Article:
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Remembering Babette’s Feast

Remembering Babette’s Feast

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Rosemarie Adcock - "The Wedding at Cana" This oil painting on canvas depicts the account of the first recorded miracle of Jesus when he turned water into wine. See more at | © 2018 Chapel Galleries

Beauty and the Practice of Gratitude and Delight

But here on this mountain, God-of-the-Angel-Armies will throw a feast for all the people of the world, a feast of the finest foods, a feast with vintage wines, a feast of seven courses, a feast lavish with gourmet desserts.
— Isaiah 25:6

Recently I once again viewed the late 80’s Danish film Babette’s Feast. The work is a film adaptation of a short story written in the late 1950’s by the Danish author Karen Blixen. Subtitled, a bit slow at first, and purposely stark, the film is a glimpse into the lives of two elderly and pious Protestant sisters. Martine and Philippa live in a tiny 19th-century village in a remote area of Denmark. Entering the winter of life, the sisters have been living out the spiritual legacy of their now deceased Pietistic father who founded and lead the village gathering of lay people years earlier. The sisters now preside over the aging and diminutive assembly of believers.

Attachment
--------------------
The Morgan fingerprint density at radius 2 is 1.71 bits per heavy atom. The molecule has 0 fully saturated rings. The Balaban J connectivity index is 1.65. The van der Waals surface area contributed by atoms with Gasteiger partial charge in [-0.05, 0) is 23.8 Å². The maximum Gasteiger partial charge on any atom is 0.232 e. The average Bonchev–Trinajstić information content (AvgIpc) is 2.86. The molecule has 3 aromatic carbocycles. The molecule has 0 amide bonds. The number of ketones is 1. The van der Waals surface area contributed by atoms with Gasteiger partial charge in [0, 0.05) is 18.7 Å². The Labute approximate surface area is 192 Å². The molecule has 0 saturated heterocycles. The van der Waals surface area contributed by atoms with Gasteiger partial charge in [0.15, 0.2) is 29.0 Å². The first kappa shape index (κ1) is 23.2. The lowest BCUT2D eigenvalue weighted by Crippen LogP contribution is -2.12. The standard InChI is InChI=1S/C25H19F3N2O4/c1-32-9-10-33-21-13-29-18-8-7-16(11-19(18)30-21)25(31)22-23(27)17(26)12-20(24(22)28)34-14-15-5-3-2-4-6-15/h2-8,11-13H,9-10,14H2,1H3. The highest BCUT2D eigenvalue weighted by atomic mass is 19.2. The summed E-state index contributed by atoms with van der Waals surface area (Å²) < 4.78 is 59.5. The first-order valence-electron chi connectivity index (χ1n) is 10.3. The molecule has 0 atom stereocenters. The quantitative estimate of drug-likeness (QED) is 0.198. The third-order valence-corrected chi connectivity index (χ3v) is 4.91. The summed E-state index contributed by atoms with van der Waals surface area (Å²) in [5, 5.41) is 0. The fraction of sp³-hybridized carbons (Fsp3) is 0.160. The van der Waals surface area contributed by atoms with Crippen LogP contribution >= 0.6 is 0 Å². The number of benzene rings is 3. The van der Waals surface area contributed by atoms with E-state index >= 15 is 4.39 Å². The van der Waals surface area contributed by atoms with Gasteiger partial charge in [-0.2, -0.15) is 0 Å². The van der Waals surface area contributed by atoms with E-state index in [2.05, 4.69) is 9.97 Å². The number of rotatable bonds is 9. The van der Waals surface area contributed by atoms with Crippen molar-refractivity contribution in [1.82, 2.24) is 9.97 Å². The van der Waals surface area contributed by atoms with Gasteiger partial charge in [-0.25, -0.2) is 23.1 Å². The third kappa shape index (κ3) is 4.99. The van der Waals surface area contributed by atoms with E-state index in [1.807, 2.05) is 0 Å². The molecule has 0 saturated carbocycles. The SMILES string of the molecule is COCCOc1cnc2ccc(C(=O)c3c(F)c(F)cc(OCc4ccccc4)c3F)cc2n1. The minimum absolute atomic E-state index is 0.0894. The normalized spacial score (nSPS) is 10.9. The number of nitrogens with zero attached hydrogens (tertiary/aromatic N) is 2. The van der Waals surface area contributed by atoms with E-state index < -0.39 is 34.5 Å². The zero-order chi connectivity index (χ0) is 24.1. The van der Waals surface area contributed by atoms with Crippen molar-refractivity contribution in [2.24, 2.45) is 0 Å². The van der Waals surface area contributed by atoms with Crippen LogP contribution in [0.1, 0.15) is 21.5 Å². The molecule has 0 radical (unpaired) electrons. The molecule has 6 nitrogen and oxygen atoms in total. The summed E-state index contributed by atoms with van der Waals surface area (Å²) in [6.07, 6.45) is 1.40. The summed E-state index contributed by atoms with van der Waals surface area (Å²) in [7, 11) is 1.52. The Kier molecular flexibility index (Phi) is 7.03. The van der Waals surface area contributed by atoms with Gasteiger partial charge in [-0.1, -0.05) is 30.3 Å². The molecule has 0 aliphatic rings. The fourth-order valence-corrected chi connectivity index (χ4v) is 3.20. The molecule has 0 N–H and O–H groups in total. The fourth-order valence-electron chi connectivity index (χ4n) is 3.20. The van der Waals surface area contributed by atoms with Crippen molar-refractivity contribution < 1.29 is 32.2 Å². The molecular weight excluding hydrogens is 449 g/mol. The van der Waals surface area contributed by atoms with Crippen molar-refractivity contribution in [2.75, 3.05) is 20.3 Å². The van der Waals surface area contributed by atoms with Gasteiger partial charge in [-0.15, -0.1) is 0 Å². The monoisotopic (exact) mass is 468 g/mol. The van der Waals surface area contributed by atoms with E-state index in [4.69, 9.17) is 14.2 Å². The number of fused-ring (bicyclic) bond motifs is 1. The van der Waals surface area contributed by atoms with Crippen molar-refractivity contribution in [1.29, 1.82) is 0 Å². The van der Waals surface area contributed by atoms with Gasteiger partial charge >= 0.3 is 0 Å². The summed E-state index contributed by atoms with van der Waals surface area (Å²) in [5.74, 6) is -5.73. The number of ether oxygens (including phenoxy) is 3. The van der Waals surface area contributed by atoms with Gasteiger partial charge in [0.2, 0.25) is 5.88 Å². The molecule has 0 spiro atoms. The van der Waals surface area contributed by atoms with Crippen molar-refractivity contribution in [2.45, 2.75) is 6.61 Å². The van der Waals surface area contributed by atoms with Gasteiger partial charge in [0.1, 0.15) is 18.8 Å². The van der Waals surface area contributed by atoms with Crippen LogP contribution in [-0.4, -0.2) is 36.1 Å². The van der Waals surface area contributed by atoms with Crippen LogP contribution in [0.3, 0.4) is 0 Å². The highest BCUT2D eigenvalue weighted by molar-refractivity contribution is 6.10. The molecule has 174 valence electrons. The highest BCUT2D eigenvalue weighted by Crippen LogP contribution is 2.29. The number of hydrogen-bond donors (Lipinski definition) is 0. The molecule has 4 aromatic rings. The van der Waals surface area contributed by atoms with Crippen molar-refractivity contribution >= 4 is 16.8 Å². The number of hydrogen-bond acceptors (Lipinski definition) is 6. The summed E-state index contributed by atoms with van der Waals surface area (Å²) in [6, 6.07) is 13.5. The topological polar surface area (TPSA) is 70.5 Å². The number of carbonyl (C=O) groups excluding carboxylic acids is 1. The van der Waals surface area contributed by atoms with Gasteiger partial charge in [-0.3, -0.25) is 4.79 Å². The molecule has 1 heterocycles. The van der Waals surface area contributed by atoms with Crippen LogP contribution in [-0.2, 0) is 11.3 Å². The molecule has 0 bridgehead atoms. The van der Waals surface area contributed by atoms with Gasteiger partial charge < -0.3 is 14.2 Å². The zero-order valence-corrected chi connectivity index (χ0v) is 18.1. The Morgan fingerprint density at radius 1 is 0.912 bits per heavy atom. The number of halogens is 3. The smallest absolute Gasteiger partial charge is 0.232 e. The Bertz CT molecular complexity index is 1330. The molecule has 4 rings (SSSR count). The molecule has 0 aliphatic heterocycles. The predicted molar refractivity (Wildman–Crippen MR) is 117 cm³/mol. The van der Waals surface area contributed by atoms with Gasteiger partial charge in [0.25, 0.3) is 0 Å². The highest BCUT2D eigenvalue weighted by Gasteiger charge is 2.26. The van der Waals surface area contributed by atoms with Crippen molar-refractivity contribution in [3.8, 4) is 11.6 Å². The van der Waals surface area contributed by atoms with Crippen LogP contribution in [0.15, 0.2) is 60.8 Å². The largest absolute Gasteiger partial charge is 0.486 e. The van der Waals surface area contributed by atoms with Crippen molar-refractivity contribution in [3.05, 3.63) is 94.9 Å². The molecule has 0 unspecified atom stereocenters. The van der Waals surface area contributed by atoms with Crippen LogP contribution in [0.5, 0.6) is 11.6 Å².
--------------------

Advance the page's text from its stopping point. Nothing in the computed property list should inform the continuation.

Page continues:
The Ugliness of a Small God

Their father’s legacy has left its shadowed presence full of austerity and self-denial as it has kept the sisters from seeking marriage and the town from finding new converts. The father’s theological lens was, unfortunately, one bereft of beauty, gratitude, and delight. Now in their early 70’s, the aging siblings preside over a dwindling group of aging ascetic believers that regard each other as bothersome, petty, and hurtful and their lives as empty of blessing and beauty. It is a community void of gratitude and joy.

In the opening moments, the film flashes back some nearly 50 years to when the women were young and vivacious with many suitors. Declining offers of marriage, Martine and Philippa choose instead to walk the narrowly defined spiritual path their father handed down to them and the community spurning a life of love, romance, and family.

Enter the Maker of the Feast

Flash-forward to the sister’s current lives as the story’s protagonist enters. Babette, a refugee from a Parisian revolutionary uprising comes to the village and the two sisters via a reference from one of the sister’s former suitors. With little money and weakened from age, the women are in need of help. The elderly sisters take in Babette whose former vocation is that of a chef. For the next 14 years, Babette remains as the cook and housekeeper for the two offering up new and improved versions of the sister’s bland diet and life. Slowly Babette gains respect from the women and the town. They have no idea she is a renowned Parisian chef who served kings and queens.Unbeknownst to the sisters, Babette has had a friend entering her name in the Paris lottery since her arrival. One day to her surprise she wins the lottery and its prize of 10,000 francs.

Is This the Christ?